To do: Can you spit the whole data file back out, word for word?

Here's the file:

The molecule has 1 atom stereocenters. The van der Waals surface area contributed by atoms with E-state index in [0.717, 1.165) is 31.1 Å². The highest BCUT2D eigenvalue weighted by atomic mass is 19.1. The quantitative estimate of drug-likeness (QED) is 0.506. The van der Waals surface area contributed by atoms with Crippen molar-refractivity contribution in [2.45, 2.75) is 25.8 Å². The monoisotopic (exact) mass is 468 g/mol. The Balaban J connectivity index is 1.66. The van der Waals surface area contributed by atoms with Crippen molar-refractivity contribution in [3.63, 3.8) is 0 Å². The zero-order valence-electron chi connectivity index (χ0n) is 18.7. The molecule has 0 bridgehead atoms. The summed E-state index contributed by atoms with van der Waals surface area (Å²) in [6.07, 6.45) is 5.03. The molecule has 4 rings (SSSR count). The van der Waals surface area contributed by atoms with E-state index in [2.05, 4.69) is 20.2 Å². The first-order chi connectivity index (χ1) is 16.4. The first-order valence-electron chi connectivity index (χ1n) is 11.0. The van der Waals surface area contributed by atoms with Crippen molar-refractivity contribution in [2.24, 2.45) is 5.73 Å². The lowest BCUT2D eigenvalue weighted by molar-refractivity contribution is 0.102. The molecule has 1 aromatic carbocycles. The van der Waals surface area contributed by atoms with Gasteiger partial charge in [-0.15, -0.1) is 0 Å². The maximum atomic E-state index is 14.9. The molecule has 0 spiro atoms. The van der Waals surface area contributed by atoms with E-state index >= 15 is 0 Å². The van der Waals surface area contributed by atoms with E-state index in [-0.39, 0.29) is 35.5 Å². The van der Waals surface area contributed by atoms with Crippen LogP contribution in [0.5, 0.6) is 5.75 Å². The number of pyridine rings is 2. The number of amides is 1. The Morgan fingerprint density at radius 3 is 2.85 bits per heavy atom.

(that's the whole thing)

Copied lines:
The molecule has 1 atom stereocenters. The van der Waals surface area contributed by atoms with E-state index in [0.717, 1.165) is 31.1 Å². The highest BCUT2D eigenvalue weighted by atomic mass is 19.1. The quantitative estimate of drug-likeness (QED) is 0.506. The van der Waals surface area contributed by atoms with Crippen molar-refractivity contribution in [2.45, 2.75) is 25.8 Å². The monoisotopic (exact) mass is 468 g/mol. The Balaban J connectivity index is 1.66. The van der Waals surface area contributed by atoms with Crippen molar-refractivity contribution in [3.63, 3.8) is 0 Å². The zero-order valence-electron chi connectivity index (χ0n) is 18.7. The molecule has 0 bridgehead atoms. The summed E-state index contributed by atoms with van der Waals surface area (Å²) in [6.07, 6.45) is 5.03. The molecule has 4 rings (SSSR count). The van der Waals surface area contributed by atoms with E-state index in [2.05, 4.69) is 20.2 Å². The first-order chi connectivity index (χ1) is 16.4. The first-order valence-electron chi connectivity index (χ1n) is 11.0. The van der Waals surface area contributed by atoms with Crippen molar-refractivity contribution in [2.24, 2.45) is 5.73 Å². The lowest BCUT2D eigenvalue weighted by molar-refractivity contribution is 0.102. The molecule has 1 aromatic carbocycles. The van der Waals surface area contributed by atoms with Gasteiger partial charge in [-0.15, -0.1) is 0 Å². The maximum atomic E-state index is 14.9. The molecule has 0 spiro atoms. The van der Waals surface area contributed by atoms with E-state index >= 15 is 0 Å². The van der Waals surface area contributed by atoms with E-state index in [-0.39, 0.29) is 35.5 Å². The van der Waals surface area contributed by atoms with Crippen LogP contribution in [0.5, 0.6) is 5.75 Å². The number of pyridine rings is 2. The number of amides is 1. The Morgan fingerprint density at radius 3 is 2.85 bits per heavy atom.